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CRTC rejects Bell Canada's Astral Media acquisition

Telco seeks federal government override of decision
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Canada's telecom regulator, the Canadian Radio-television and Telecommunications Commission (CRTC), on Friday denied BCE's (NYSE: BCE) proposal to acquire Astral Media.

Jean-Pierre Blais, chairman of the CRTC, said that "BCE failed to persuade us that the deal would benefit Canadians" and that it "would have placed significant market power in the hands of one of the country's largest media companies."

If the deal had been approved, the CRTC said that BCE would have had a 42.7 percent share of the Canadian English-language television market and 33.1 percent of the French-language market."

George Cope, CEO of BCE, dismissed those claims in an earlier regulatory session. He said that acquiring Astral would only give it a 24.4 percent of the French-language market and 33.5 percent of the English-speaking market.

Already, BCE through its operating units Bell Canada, Bell Mobility, Bell TV, and Bell Aliant (Toronto: BA-UN.TO), is the third largest overall television distributor, and has a dominant position in the wireless, Internet service, IPTV and satellite services.

Beefing up its broadcasting capabilities has been a recent trend at BCE. Besides making a bid for Astral, BCE did successfully purchased CTV, Canada's largest private broadcaster, for $2.9 billion in September 2010.

While the CRTC's rejection of the deal is obviously a blow to BCE, "in terms of its ability to close deals," explained Barry Schwartz, a fund manager with Baskin Financial Services, in a Bloomberg article, it is a victory of sorts for the service provider's telco and cable competitors.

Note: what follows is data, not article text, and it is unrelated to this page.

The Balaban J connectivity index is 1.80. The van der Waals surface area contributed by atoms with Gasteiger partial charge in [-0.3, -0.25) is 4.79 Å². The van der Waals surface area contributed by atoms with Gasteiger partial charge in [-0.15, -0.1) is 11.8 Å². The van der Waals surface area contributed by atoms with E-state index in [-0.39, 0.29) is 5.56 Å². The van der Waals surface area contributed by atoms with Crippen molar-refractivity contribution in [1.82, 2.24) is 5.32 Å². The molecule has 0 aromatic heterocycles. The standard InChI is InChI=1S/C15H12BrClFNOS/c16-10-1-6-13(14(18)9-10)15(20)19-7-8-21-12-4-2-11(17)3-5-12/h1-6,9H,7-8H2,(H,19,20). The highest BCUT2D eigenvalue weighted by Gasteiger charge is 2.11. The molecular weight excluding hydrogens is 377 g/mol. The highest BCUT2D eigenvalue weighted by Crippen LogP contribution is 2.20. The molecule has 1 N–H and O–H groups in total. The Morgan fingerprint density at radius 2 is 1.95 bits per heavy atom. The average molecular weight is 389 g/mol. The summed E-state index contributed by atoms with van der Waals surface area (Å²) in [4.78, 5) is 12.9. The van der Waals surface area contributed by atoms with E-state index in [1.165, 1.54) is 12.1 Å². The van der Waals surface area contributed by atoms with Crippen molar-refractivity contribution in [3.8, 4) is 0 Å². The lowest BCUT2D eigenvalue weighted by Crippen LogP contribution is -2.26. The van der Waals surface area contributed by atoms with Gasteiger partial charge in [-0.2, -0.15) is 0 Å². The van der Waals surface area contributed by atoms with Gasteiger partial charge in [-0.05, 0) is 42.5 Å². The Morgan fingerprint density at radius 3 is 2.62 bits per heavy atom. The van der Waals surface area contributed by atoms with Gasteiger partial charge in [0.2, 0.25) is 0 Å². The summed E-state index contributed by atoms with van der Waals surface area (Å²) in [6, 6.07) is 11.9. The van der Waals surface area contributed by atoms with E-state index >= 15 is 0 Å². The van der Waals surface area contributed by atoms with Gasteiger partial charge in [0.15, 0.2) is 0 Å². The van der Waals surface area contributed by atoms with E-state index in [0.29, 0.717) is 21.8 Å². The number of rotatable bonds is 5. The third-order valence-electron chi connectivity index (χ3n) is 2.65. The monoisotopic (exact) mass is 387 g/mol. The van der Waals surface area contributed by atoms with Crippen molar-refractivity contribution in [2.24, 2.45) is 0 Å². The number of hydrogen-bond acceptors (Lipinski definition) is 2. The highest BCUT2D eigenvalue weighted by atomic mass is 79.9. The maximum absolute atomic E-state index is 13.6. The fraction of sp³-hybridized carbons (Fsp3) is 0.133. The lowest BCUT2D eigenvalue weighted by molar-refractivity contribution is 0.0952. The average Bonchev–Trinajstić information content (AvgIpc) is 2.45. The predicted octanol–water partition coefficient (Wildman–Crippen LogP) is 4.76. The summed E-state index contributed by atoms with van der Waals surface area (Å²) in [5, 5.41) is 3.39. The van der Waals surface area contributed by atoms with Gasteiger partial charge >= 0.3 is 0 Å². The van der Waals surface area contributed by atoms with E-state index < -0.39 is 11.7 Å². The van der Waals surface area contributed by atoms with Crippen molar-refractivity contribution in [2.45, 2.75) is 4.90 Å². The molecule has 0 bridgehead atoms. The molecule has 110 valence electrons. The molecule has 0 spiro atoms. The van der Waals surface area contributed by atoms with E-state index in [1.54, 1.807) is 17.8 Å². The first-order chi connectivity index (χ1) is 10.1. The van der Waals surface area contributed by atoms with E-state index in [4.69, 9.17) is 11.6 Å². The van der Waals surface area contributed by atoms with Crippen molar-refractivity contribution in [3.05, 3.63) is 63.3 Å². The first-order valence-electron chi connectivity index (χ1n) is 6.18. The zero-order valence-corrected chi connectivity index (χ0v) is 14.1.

One service provider that's happy about the decision is cable operator Rogers Communications (NYSE: RCI).

"We commend the CRTC for this courageous decision," Rogers said in a statement. "We believe that Canadians should have fair and open access to content. This is a good day for consumers."

The Astral deal also was met with opposition from cable operator Quebecor and Vancouver-based telco Telus (Toronto: T.TO), which previously said that had it been approved it would have given BCE a "monopoly advantage."

But BCE is not giving up the fight for Astral as the company has already asked the federal government to step in and override the CRTC's decision.  

"This is a decision that should not stand," Cope said a statement on late Thursday. "We met all the CRTC's rules."

For more:
- Bloomberg has this article

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